Selig also allowed himself a few moments to look back and reflect on the journey that brought Major League Baseball to this point.
Asked if there had ever been a time he doubted this day would come, Selig paused before answering.
"Well, I don't know if I ever thought that," he said, noting that the first step came when Minor League players began being tested in 2001. "But we couldn't do much on the Major League program until the '02 labor negotiations. And it was tough, it was really tough, no question about it. It was very difficult. Painstaking for three or four years as we tightened the program up.
"And we had some trips to Washington that weren't altogether pleasant, at least early on. Later on, they were fine. So this has been one of those things where you just make up your mind that you're going to do something and you do it. It may take longer than you'd like and it may be more painful than you'd like. But I'm really very proud.
"I really believe -- and you hear me say this all the time and I apologize for being repetitive -- but we are a social institution. We do have responsibilities, whether we like it or not. We may not like it. It may be painful. This is one of them, and that's why I'm really proud of where we are."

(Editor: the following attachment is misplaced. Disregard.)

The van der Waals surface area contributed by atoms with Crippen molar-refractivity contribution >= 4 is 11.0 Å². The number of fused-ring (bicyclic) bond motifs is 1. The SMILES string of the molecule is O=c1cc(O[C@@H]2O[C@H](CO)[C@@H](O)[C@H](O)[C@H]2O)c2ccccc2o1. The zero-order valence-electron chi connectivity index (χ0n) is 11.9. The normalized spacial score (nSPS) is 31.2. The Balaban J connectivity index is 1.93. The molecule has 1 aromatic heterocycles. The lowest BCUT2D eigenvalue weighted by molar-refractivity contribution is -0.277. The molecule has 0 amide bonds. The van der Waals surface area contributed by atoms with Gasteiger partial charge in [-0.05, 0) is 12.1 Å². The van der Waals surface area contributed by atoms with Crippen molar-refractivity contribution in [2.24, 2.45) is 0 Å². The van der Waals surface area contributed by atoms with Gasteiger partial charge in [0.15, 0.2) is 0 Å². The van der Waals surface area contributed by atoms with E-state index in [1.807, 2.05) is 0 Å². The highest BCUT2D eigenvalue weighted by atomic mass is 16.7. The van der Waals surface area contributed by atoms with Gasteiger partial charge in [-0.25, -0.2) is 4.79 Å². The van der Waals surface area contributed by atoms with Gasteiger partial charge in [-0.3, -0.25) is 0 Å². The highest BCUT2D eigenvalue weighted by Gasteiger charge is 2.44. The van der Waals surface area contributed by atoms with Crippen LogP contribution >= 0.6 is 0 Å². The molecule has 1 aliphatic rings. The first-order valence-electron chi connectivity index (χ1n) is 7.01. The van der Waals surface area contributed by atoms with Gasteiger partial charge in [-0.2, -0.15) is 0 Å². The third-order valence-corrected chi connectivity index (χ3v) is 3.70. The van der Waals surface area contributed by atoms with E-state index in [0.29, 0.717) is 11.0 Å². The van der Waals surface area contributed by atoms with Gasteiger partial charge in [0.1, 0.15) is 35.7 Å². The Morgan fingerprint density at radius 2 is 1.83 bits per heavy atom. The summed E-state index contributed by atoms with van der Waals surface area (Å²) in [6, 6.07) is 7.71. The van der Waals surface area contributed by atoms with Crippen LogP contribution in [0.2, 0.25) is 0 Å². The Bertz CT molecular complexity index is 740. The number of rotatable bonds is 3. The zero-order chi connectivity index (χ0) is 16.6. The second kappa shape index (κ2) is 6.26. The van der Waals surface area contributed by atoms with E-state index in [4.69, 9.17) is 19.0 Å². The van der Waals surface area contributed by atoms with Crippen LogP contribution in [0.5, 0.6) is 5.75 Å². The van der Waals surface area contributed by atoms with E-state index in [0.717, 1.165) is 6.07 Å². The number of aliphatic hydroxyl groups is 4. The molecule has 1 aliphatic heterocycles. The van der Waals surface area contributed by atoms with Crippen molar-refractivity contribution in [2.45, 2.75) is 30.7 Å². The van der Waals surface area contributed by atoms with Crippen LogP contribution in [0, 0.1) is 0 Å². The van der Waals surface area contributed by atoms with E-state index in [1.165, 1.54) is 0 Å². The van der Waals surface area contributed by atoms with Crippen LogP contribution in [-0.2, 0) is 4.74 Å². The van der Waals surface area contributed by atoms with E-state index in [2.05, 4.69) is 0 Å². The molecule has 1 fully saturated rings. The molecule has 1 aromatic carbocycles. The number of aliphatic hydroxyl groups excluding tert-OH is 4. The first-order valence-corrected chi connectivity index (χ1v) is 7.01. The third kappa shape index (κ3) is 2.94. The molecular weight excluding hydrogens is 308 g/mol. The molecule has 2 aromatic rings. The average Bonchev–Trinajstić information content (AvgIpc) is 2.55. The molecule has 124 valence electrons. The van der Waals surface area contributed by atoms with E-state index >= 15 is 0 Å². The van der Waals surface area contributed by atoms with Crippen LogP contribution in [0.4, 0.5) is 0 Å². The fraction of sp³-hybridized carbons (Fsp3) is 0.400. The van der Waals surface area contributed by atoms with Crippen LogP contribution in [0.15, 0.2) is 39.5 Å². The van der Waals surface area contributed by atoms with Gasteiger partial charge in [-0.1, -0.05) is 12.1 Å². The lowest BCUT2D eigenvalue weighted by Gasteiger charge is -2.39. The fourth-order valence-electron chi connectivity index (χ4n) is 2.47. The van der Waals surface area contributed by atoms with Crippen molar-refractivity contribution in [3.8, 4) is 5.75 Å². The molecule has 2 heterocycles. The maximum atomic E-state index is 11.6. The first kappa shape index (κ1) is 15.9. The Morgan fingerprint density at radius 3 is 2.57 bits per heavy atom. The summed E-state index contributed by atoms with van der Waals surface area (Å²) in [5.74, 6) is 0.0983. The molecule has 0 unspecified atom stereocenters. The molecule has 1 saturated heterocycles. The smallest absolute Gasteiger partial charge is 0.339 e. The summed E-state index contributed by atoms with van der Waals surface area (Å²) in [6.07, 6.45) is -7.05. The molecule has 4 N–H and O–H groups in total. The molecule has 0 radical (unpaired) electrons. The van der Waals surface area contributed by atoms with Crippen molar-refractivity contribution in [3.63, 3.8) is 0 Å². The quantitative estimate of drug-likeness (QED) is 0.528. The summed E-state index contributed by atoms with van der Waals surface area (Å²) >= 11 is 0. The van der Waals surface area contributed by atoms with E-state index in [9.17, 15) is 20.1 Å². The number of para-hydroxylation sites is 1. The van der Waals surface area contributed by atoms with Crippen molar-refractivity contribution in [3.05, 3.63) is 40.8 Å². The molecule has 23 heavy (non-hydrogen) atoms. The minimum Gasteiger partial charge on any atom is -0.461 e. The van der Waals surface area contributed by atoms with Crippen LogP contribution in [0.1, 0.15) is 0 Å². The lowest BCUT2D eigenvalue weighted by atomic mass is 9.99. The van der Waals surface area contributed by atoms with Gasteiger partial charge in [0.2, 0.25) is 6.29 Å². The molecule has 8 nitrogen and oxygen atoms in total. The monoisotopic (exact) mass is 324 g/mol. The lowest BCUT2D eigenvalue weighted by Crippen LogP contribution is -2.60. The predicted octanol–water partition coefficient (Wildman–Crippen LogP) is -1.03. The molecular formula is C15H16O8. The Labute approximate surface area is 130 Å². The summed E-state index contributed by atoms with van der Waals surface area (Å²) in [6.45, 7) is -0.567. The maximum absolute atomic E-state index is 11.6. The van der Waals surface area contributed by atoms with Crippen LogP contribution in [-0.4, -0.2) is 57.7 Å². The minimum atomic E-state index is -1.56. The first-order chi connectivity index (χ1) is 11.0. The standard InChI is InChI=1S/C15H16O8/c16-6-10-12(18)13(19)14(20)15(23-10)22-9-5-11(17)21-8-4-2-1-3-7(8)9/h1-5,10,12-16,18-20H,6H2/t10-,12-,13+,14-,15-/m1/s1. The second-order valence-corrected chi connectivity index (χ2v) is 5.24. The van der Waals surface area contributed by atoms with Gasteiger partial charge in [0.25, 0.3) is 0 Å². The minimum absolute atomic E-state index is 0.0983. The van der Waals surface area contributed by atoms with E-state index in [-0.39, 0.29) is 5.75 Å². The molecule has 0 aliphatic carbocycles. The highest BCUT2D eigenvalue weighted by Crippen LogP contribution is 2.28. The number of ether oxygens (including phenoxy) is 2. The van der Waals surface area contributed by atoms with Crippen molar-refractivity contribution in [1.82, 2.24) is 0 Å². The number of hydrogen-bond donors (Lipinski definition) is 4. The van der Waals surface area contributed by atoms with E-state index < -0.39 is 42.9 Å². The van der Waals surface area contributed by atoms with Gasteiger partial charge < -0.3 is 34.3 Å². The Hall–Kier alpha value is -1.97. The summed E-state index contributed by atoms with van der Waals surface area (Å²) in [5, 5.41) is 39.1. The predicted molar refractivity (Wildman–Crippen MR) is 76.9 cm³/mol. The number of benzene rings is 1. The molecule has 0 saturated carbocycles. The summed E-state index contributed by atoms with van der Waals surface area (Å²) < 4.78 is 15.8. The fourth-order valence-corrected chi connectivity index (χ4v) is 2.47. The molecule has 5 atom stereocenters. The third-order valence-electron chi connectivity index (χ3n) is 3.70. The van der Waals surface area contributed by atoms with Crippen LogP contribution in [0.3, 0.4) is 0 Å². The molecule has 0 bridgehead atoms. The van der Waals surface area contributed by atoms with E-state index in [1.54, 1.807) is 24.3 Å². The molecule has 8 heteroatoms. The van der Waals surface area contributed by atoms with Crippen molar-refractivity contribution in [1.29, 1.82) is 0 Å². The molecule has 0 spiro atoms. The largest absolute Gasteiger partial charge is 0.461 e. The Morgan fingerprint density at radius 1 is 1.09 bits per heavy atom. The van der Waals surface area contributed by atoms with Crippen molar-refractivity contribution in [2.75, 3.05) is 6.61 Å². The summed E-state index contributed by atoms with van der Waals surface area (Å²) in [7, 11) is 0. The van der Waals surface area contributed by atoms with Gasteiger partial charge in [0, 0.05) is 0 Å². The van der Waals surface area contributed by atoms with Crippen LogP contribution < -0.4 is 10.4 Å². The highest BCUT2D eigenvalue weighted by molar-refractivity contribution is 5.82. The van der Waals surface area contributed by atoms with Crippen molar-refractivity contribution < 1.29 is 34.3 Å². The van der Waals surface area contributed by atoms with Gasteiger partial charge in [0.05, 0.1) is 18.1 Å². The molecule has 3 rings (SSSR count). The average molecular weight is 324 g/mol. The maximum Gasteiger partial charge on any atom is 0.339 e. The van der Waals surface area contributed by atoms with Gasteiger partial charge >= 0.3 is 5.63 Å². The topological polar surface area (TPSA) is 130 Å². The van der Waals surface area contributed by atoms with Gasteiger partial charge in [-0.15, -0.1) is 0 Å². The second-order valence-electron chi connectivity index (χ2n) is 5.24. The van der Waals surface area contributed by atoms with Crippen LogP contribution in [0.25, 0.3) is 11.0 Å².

In other news from the final day of the meetings:
The owners approved a series of situational and technical rules changes involving issues such as the fake-throw-to-third pickoff play, infield fly rule and interference. These will now be presented to the Major League Baseball Players Association for final approval.
Paul Dolan was unanimously approved as the designated control person for the Cleveland Indians.
The Toronto Blue Jays received the Commissioner's Award for Philanthropic Excellence. The team was specifically cited for the Toronto Blue Jays Baseball Academy, a series of initiatives to help support youth across Canada and provide them with opportunities on and off the field of play.
The owners heard also heard a series of committee reports and Selig met with his 14-member blue-ribbon panel to discuss a variety of issues.
Paul Hagen is a reporter for MLB.com. This story was not subject to the approval of Major League Baseball or its clubs.Less